Sep 3, 20175120 views
Here's a watch that sits in my collection patiently, quietly waiting for the call. Today's wrist check is my Seiko SNE093.

This watch was released by Seiko some time between 2009 and 2011 selling for a MSRP of $225.00 - I picked it up used for a cool $20 several years ago. I bought this watch not really knowing how cool solar powered watches are. Just beneath the sweet black satin dial is a solar cell that collects light to charge the internal battery. When fully charged this watch will run for many months without needing another charge. I normally charge it once every 2-3 months by setting it near windows in my house offering direct sunlight throughout the day. By the end of the day it gets about 7-8 hours of charge time which is enough to keep it running with no power issues. I find the watch to be very accurate, in fact I don't think it's ever lost a single second of time in between uses.

As always, I swapped the stainless steel bracelet for a custom leather strap which plays well against the polished stainless steel case and satin black dial. The bezel and stainless steel case back has a few light scratches but overall the watch shows well.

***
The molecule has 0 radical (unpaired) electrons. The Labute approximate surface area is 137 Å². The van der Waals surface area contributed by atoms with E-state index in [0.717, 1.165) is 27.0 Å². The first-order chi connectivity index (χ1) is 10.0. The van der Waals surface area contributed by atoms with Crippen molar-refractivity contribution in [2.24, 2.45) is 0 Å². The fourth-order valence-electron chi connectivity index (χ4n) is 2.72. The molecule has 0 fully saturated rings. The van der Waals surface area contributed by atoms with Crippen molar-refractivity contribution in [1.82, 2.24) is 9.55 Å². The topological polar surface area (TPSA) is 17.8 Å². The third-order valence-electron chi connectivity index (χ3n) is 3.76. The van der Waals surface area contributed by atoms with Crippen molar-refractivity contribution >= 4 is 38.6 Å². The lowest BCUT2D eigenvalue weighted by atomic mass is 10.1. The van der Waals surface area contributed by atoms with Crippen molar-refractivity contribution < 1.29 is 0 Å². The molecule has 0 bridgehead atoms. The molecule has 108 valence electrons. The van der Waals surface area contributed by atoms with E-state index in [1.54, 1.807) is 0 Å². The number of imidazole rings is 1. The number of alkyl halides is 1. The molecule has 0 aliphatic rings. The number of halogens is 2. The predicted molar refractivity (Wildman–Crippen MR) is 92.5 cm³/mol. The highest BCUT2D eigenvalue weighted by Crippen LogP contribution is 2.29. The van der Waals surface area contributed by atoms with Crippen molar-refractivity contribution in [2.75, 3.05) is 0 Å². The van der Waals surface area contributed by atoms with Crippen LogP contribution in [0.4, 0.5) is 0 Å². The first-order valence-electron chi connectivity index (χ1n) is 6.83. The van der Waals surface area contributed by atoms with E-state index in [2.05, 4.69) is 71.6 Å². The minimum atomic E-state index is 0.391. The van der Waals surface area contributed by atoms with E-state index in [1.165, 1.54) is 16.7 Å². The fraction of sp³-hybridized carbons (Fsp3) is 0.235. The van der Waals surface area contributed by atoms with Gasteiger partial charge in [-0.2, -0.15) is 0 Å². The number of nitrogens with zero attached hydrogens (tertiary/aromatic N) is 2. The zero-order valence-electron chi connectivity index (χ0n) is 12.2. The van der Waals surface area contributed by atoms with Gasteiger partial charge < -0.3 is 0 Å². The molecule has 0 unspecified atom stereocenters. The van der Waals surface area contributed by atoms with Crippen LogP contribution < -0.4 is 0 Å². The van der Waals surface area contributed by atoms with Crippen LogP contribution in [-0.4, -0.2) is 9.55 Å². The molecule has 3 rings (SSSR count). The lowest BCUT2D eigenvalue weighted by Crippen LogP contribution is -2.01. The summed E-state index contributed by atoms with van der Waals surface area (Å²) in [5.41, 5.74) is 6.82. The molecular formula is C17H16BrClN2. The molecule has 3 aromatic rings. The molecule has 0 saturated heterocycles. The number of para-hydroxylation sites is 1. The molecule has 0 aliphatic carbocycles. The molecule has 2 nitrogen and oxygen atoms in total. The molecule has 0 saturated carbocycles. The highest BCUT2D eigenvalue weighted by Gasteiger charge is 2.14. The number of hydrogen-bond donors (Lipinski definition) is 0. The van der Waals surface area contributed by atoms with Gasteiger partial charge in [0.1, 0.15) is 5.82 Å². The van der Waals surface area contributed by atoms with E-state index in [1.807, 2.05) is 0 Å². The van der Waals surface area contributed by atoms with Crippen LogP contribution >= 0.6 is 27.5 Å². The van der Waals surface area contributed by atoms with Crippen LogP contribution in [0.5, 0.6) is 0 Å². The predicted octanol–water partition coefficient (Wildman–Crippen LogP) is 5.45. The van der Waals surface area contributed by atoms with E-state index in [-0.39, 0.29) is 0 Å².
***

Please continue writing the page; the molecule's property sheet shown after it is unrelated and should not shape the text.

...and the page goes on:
Movement: Seiko cal. v158 Solar Powered Japanese Quartz
Complications: Day & Date
Case: 40mm Polished Stainless Steel
Crystal: Scratch Resistant Hardlex
Band: 20mm
WR: 200-meters
Power Reserves: 10-months w/full charge
Vincent.H, kpjimmy, and 8 others

Sweet watch, especially for $20. I know what you mean about solar watches. I have a Citizen EcoDrive Skyhawk AT. Not only does the solar work as you described, but it syncs daily with an atomic clock. I've had it for about 6 months and it's accurate to the millisecond, as compared to the clock the the Watchville app. And no changing the date when there are fewer than 31 days in a month.
Solar is the only way I would ever go quartz again, but at this point I'm strictly mechanical. I have all the quartz I need in my collection.
I have a co-worker that uses an atomic watch, it has insane accuracy. I've always wanted one and may one day move it to my short-list of watches I'm on the lookout for.
I'm considering buying a solar watch charging station for days here in the SF Bay Area when there's simply no sun - they sell on Amazon for about $30. I know that most solar watches can charge using different type of light sources but there is a cool-factor that's applied when you've got a solar charger to give your watch that extra bump up in reserve power.
I also use the Watchville app, its a quick and easy way to set my watches.